Day4 - Paddle up to Pooley Bridge and get going home...

    What a trip!!

  7. #7
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    Paddle up to Pooley Bridge and get going home
    But don't you want to paddle or pole down the Eamont and Eden to the sea?!

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    You may have a point there.... OK, i'll add on another day...

    Day5 - paddle or pole down the Eamont and Eden to the sea

    There! Now just got to get the time off, and more difficultly, get my "pass" signed

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    I would take more than one day to do all that fine river mileage (and don't forget to arrange the access with the landowners will you?!)

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    Quote Originally Posted by windorpaddle View Post
    I would take more than one day to do all that fine river mileage (and don't forget to arrange the access with the landowners will you?!)

    A very, very good point, my knowledge of that area is very limited; however, Would that i could...................... The chances of me getting a pass signed in the near future for such an adventure are so low that winning the lottery would be more acheivable

  11. #11
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    Quote Originally Posted by 86inch View Post
    ...I'm still sorely tempted by the portage over the Kirkstone Pass....

    My ideal 4-day trip could be: -

    Day1 - put in at the south end of Windermere and paddle up to Low Wray campsite.
    Day2 - Paddle over to Ambleside and paddle/pole up the Rothay as far as possible, then portage over the Kirkstone and camp at Brothers Water (notwithstanding the fact i've never poled anywhere and don't even have one)
    Day3 - Paddle across Brothers water and down the river into Ullswater. Camp at the campsite on the southern end and have a day fooling around.
    Day4 - Paddle up to Pooley Bridge and get going home...

    What a trip!!
    Walking form Ambleside over Kirkstone and down to Brothers Water takes about 6hrs with a 20lb rucksack (add another 30 minutes for the pint of Bluebird at the Kirkston Pass Inn ).

    Only other thing is that paddling down the Eamont and Eden should be OK as as far as I can recal (my guide is not near me at the moment) it is all covered by access agreements because it is quite a popular route. But I have a feeling it is very sepcific and I imagine it probably only has a week or two left to run until next winter. Check though.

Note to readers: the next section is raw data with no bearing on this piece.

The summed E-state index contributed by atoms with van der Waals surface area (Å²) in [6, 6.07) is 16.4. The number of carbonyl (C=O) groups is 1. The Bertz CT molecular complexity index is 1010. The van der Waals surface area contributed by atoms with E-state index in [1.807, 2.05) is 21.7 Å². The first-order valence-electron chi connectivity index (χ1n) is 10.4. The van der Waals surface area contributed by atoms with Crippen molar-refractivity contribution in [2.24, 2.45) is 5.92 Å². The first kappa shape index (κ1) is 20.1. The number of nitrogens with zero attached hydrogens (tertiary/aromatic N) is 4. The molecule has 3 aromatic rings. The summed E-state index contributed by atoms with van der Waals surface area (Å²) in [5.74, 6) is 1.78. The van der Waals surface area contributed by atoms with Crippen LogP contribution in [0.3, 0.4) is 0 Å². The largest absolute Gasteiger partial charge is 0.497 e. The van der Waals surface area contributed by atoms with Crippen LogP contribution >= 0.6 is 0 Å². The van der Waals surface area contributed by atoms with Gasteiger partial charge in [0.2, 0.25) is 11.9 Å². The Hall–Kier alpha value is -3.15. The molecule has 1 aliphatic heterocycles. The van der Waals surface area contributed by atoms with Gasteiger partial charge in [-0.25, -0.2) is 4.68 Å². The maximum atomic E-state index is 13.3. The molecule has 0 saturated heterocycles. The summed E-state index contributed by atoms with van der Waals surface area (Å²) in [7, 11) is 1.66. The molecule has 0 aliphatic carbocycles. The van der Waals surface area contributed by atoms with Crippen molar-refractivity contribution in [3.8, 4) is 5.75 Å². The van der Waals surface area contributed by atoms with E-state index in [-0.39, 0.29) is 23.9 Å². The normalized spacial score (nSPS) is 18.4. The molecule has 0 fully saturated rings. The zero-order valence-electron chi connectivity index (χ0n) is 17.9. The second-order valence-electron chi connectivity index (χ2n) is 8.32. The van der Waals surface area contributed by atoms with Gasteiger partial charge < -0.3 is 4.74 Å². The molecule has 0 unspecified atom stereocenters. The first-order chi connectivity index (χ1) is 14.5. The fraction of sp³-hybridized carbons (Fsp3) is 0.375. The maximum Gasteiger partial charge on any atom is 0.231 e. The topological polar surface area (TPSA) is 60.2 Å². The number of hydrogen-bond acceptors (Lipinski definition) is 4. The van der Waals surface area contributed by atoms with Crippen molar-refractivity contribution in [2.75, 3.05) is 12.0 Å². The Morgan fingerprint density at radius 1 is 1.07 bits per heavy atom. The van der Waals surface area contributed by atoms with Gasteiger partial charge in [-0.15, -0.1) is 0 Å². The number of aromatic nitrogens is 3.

This isn't really wild camping but of an interesting note - You can stay overnight in your car at the carpark at the north end of Coniston. The police will roll about 11:45-11:50 at night (like clockwork) and you simply say that you missed getting into a B&B and they let you sleep there but wont you away after 7:00am. You can even ask for an alarm call, but I warn you you may not get a pleasent reply . The only problem I have is that my car has a local reg so I cant do it after night paddling.

    And I am ignoring Aslans idea that my reg is from Barrow, much nicer to think Lindale .

    86-Inch (is that you real name - does it signify something important ) - You should post dates if your going to this as I am sure many would wait at the pub at the top of the pass to give a few encouraging words .

    Pete
    Lakeland Pete


  12. #12
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    Quote Originally Posted by Lakeland Pete View Post
    Walking form Ambleside over Kirkstone and down to Brothers Water takes about 6hrs with a 20lb rucksack (add another 30 minutes for the pint of Bluebird at the Kirkston Pass Inn ).
    Sure that wasn't after a late night at the Salutation in Ambleside Pete
    Aslan




  13. #13
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    Wink ALL good walks have pubs en-route

    Quote Originally Posted by aslan View Post
    Sure that wasn't after a late night at the Salutation in Ambleside Pete
    The salutation??...certainly not! More like I was in Lucy4s (some wicked wicked european beers) .

    Plus I might have spent more time on the Kirkstone Inn that I thought, or remember .

    Also to be fair I am trying to calculate leaving out a diversion to The Mortal Man in Towend.

    Pete
    Lakeland Pete